Backcountry newbie advice?

Moderators: Bob, Matt, mark, scotthsu

Backcountry newbie advice?

Postby maubin » Wed Dec 03, 2008 6:25 pm

Hello-

I would like to try backcountry skiing, but am looking for advice on how to get started.

I've been skiing for 27 years, and can handle any kind of terrain, however I've always been an in-bounds resort skier. That said, I've skied the steeps at Taos, Mammoth, Jackson Hole, Snowbird, and Alta without any problem, so I'm very confident in my ability level.

But, at the same time, I am very aware of when I get over my head, and so I'll be the first to say I don't know the first thing about avalanche awareness, rescue, etc.

I would love to be able to go with a guide or a group for the first time to get a taste of the backcountry (whether it be a trip to Nambe chutes or other), and then put in the time to learn what I need to know, whether it be Avy courses, or whatever. But if education is required first, then happy to start down that path.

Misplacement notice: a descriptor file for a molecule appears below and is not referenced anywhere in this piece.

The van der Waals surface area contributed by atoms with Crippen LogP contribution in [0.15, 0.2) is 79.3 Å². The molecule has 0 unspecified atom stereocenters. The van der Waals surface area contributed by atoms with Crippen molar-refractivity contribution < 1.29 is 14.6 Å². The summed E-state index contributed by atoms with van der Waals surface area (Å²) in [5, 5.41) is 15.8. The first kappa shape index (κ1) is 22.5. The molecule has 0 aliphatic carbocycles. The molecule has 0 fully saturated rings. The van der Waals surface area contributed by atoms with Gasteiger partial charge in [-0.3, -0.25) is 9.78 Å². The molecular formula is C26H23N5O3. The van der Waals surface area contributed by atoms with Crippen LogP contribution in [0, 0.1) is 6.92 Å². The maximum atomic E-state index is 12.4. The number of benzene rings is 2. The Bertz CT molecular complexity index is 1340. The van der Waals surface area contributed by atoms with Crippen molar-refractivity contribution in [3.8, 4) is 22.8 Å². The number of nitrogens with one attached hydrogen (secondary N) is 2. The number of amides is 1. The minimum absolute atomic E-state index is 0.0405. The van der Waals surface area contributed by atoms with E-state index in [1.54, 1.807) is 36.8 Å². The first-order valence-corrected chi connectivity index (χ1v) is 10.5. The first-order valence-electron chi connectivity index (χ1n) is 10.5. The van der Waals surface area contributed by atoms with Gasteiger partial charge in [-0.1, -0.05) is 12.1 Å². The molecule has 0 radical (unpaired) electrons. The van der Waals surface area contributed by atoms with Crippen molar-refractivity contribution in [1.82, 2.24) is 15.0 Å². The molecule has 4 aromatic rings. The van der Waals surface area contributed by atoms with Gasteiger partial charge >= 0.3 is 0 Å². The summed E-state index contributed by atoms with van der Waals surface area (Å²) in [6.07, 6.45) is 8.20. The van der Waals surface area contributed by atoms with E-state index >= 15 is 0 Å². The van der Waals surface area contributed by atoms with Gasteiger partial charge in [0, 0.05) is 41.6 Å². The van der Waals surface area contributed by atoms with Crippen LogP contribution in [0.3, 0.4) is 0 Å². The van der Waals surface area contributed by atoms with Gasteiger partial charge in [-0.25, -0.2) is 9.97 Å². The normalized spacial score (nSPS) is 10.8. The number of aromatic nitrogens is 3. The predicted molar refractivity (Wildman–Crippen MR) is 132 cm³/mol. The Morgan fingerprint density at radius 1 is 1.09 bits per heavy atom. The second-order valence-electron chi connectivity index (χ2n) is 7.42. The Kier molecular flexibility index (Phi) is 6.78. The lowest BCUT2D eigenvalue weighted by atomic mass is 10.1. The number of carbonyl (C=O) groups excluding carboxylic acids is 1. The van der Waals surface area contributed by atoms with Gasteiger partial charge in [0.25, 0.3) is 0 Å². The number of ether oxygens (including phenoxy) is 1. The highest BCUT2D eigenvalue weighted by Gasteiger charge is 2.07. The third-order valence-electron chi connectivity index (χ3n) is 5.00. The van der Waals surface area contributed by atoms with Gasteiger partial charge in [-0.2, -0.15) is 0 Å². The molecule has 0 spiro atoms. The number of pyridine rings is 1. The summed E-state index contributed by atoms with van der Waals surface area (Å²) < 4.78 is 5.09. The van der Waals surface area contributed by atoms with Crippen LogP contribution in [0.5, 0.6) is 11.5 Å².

Advice?

BTW, I moved to Santa Fe with my wife and kids in July 2007, so am also very much looking forward to also meet other skiers in the area.

Thanks!
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Re: Backcountry newbie advice?

Postby scotthsu » Wed Dec 03, 2008 7:23 pm

welcome to the area!

there are basically two new aspects for safe progression from being a proficient inbounds to backcountry skier: